Are You Looking for a Position in the Asbestos Removal Field


The need for asbestos removal specialists continues as asbestos is a deadly material that must be removed when properties are renovated as well as when sites are surveyed for demolition. Therefore, the need for asbestos experts continues to burgeon in the UK.

For example, to give you an idea of the jobs that are available that are asbestos-related, the following list features job vacancies that were posted recently by a recruitment company.

  • Asbestos lab analyst
  • Asbestos surveyor
  • Asbestos lab manager
  • Asbestos training manager

Working as a Consultant

Asbestos consultant jobs are numerous as well and call for the applicants to perform on-site inspections and be certified in the field. It helps the candidate to have the applicable university training and endorsements in the industry. Many consultant positions involve a good deal of field work and some office activities.

Typical Responsibilities

Typically, responsibilities of an asbestos consultant include the following tasks:

  • Performing on-site asbestos investigations
  • Overseeing abatement activities for asbestos as well as mould remediation and the removal of lead paint, or similar materials
  • Managing indoor air quality evaluations

Usually, consultants are required to be available for work outside of work hours and on the weekend, as required. If you work as a consultant, you should be well versed in all aspects of asbestos. For instance, the surveys that are usually performed include the following:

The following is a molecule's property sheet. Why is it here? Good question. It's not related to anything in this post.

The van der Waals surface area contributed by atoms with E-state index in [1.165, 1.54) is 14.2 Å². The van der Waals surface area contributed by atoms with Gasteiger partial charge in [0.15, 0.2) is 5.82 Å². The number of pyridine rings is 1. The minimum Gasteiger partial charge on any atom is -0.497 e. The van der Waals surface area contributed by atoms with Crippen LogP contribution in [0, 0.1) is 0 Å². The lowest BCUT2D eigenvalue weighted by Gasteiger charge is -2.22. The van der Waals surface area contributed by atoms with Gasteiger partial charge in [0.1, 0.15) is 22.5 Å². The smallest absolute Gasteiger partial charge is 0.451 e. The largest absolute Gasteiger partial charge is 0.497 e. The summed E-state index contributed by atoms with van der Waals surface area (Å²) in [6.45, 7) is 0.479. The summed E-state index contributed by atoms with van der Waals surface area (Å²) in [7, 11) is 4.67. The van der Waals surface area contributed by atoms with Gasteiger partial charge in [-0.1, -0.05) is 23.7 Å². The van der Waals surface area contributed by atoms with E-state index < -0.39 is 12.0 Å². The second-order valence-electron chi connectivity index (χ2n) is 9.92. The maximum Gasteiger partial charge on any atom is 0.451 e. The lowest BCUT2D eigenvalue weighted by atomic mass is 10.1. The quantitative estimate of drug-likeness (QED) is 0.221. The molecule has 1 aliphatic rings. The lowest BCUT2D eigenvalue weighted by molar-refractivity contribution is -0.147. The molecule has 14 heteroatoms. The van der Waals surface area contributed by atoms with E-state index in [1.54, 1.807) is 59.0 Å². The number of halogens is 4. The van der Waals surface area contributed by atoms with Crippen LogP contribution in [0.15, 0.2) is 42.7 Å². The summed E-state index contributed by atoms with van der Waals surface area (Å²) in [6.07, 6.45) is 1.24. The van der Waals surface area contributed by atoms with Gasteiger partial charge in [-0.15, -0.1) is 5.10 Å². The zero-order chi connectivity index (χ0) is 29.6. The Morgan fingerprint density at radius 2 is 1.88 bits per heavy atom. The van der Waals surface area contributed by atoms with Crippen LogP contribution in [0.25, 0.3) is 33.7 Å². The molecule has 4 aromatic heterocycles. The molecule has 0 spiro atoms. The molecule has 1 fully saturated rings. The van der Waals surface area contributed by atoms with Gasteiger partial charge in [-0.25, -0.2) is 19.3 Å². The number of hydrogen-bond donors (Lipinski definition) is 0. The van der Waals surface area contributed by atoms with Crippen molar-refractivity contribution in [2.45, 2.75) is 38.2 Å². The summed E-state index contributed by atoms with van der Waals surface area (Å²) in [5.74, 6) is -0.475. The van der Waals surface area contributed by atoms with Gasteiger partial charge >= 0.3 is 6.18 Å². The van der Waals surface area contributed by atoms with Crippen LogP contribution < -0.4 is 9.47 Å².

• Asbestos management survey
  • Pre-refurbishment survey
  • Pre-demolition service

Consultants are sometimes called to be expert witnesses as well.

Asbestos Used in Construction

Asbestos itself is the common name for various silicate minerals that occur naturally. Whilst six of these fibrous minerals are known to exist, three of the minerals are primarily found in commercial applications. These three minerals include:

  • Chrysotile (white)
  • Amosite (brown)
  • Crocidolite (blue)

The other less common asbestos materials include anthophyllite, tremolite, and actinolite. If asbestos is disturbed, it can separate into even finer and thinner fibres, making it hard to detect visually. In fact, the fibres can split to the point that they become microscopic in size. Therefore, airborne asbestos can represent a problem, if not severe health hazard who breathes in the particles.

When Asbestos Was Used in Construction

Asbestos was thought to be a superior building product until its hazards were discovered. In the UK, asbestos was used extensively in construction materials from the 1950s to the middle part of the 1980s.

Asbestos has been used a great deal to insulate houses and safeguard them from fire. The materials can be found in central heating systems, floor tiles, gutters, roofs, fuse boxes, and pipe lagging. Whilst the materials are safe as long as they are intact, airborne fibres lead to major health concerns when disturbed.

Asbestos is not going to go away any time soon. Therefore, consultants are valued in the asbestos industry.